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Decision No. 14,334

Appeal of PATRICIA GOLDMAN, on behalf of LAUREN GOLDMAN, from action of the Board of Education of the Merrick Union Free School District regarding transportation.

Decision No. 14,334

(April 12, 2000)

Cooper, Sapir & Cohen, P.C., attorneys for respondent, David M. Cohen, Esq., of counsel

MILLS, Commissioner.--Petitioner appeals the determination of the Board of Education of the Merrick Union Free School District ("respondent") denying her request to transport her daughter to a nonpublic school. The appeal must be dismissed.

Petitioner and her family have resided within respondent’s school district for a number of years. Petitioner’s daughter, Lauren, commenced kindergarten at the district’s Chatterton Elementary School ("Chatterton") at the beginning of the 1998-99 school year. In December 1998, petitioner’s husband was assigned to a consulting project in Texas and the family temporarily moved to Texas. Because the family planned to return to the district, it continued to maintain the family residence during its absence.

Petitioner and Lauren returned to the district on or about June 1, 1999. At that time, Lauren resumed attending the same class she had left in December 1998.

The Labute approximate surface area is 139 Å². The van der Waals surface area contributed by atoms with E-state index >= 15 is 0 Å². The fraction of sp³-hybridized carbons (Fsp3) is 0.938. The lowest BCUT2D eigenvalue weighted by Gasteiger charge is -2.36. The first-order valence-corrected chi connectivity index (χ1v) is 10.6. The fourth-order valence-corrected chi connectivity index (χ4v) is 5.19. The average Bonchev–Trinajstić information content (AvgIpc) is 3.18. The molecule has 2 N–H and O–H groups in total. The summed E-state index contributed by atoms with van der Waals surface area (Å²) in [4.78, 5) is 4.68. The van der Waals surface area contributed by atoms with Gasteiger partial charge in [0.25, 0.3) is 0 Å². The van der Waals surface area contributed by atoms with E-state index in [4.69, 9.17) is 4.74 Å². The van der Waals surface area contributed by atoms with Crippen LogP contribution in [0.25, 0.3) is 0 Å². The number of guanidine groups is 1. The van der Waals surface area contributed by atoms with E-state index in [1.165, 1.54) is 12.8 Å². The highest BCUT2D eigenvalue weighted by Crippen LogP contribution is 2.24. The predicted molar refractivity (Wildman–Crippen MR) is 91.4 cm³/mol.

In late August 1999, the district notified parents of their children’s teacher assignments for the 1999-00 school year. On September 2, 1999, petitioner called Ms. Syd Freifelder, the district official responsible for transportation issues, to request transportation for her daughter to a nonpublic school. Petitioner explained that she wanted to send her daughter to a nonpublic school because she was not satisfied with Lauren’s assigned teacher. Ms. Freifelder informed petitioner that her transportation request would not be granted because it was late. At Ms. Freifelder’s suggestion, petitioner met the following day with David Sills, Chatterton’s principal, to request a change in Lauren’s teacher assignment. After receiving no satisfaction from the principal, petitioner contacted Dr. Ronald Smith, the district’s superintendent of schools, to discuss her transportation request. Petitioner told Dr. Smith that she had not made a timely request because, until recently, her family had planned to return to Texas.